Armed murder suspect killed at interchange of I-710 and I-105 freeways

After a California Highway Patrol officer checked on a minivan parked on a right shoulder of the interchange of the I-710 and I-105 freeways during the morning rush hour on Tuesday, Oct. 5, the armed driver, wanted for a recent murder, was shot and killed, authorities said.

The shooting happened after an officer approached the vehicle and saw the man had a gun, said Officer Jose Barrios, a CHP spokesman.

It was not disclosed if the CHP officer fired, a sheriff’s deputy did or both responding agencies shot at the suspect.

The shooting did not erupt immediately, but 40 minutes after the the CHP officer arrived at 8 a.m.

At one point, the suspect stood on the roadway with an apparent pistol in his hands. The shooting happened took place on the westbound I-105 Freeway at the I-710 in Lynwood, the Sheriff’s Department said.

What exactly led up to the shooting was not clear, Barrios said. But Fox11 video shows the suspect shooting toward officers who then fired.

No one else was injured in the shooting, said Deputy Eva Jimenez, a sheriff’s spokeswoman.

The suspect was identified as Jesse Medrano, 35, accused of shooting and killing a relative, Ruben Marrufo, 61, during a family dispute on Sunday morning in the 400 block of East 92nd Street in Los Angeles, Los Angeles police said. He also shot and injured two others, they said.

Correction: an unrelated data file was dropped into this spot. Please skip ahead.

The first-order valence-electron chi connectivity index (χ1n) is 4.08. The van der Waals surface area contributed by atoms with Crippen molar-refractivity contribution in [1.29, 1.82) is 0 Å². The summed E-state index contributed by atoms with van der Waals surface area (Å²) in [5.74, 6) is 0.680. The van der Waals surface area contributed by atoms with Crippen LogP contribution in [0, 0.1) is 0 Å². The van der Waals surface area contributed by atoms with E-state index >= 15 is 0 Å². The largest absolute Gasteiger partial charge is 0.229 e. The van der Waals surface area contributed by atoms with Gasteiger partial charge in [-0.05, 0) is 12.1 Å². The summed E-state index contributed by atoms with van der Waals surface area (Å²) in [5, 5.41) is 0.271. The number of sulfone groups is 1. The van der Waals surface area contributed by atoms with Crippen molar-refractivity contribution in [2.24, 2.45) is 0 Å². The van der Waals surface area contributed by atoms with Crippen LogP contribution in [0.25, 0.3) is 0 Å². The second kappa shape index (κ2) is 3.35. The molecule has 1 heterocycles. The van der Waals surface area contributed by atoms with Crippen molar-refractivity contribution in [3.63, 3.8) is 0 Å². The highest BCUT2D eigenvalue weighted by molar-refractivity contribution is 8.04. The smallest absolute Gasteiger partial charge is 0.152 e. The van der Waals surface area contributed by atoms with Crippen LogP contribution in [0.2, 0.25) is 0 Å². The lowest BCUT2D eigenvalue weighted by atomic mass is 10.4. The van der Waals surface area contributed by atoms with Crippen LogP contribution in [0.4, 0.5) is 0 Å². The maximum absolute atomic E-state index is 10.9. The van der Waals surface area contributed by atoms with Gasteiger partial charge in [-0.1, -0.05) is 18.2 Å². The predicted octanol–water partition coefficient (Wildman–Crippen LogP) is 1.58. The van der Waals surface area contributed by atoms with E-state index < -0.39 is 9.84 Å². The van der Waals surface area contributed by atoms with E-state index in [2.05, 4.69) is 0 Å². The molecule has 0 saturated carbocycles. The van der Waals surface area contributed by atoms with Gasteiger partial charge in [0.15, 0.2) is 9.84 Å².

Medrano carjacked a 1999 Toyota Sienna, police said, which matched the description of the vehicle Medrano was found next to during Tuesday morning’s shooting.

Medrano was taken to the hospital, where he was pronounced dead, according to the Los Angeles County Sheriff’s Department, which was assisting in the investigation.

The confrontation prompted officials to closed down parts of both freeways, snarling traffic.

Alex Lohman, commuting from Los Alamitos to Monterey Park, was stuck in standstill traffic for an hour as the incident unfolded. She was several cars behind the front line, which she initially thought was from a routine traffic break.

“The first officer who did the stop, I realized what was happening when he got behind his car door and held his hands out (with his gun),” Lohman said. “That’s when I called my boss and said I think I’m stuck in something intense.”

About 10 CHP vehicles later came to the scene, she said. Eventually, Lohman said, she heard approximately 10 gunshots ring out.

CHP officers had Lohman and others back up their vehicles to get off of the freeway via the nearest off-ramp. Lohman said she was impressed at how quickly they redirected traffic following the incident.

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